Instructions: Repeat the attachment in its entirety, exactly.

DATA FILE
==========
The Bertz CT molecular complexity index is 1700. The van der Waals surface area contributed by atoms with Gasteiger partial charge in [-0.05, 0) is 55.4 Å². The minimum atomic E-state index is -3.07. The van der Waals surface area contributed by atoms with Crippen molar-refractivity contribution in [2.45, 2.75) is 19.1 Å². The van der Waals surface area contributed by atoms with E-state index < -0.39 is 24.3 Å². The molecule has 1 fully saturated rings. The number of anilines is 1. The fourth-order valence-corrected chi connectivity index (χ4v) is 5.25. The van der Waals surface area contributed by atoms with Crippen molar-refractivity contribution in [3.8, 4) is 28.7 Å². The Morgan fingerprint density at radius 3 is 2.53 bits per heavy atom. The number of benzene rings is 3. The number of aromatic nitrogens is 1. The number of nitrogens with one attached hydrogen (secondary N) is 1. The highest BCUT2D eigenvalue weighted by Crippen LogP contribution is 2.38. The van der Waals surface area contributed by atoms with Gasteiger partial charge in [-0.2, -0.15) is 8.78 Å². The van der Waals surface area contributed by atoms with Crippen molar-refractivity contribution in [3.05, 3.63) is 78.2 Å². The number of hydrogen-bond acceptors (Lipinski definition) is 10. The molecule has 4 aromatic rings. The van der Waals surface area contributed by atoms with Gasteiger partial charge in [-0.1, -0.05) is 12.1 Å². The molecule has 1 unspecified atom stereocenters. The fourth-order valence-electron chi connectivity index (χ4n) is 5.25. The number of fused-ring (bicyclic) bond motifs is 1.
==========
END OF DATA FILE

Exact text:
The Bertz CT molecular complexity index is 1700. The van der Waals surface area contributed by atoms with Gasteiger partial charge in [-0.05, 0) is 55.4 Å². The minimum atomic E-state index is -3.07. The van der Waals surface area contributed by atoms with Crippen molar-refractivity contribution in [2.45, 2.75) is 19.1 Å². The van der Waals surface area contributed by atoms with E-state index < -0.39 is 24.3 Å². The molecule has 1 fully saturated rings. The number of anilines is 1. The fourth-order valence-corrected chi connectivity index (χ4v) is 5.25. The van der Waals surface area contributed by atoms with Crippen molar-refractivity contribution in [3.8, 4) is 28.7 Å². The Morgan fingerprint density at radius 3 is 2.53 bits per heavy atom. The number of benzene rings is 3. The number of aromatic nitrogens is 1. The number of nitrogens with one attached hydrogen (secondary N) is 1. The highest BCUT2D eigenvalue weighted by Crippen LogP contribution is 2.38. The van der Waals surface area contributed by atoms with Gasteiger partial charge in [-0.2, -0.15) is 8.78 Å². The van der Waals surface area contributed by atoms with Crippen molar-refractivity contribution in [3.05, 3.63) is 78.2 Å². The number of hydrogen-bond acceptors (Lipinski definition) is 10. The molecule has 4 aromatic rings. The van der Waals surface area contributed by atoms with Gasteiger partial charge in [-0.1, -0.05) is 12.1 Å². The molecule has 1 unspecified atom stereocenters. The fourth-order valence-electron chi connectivity index (χ4n) is 5.25. The number of fused-ring (bicyclic) bond motifs is 1.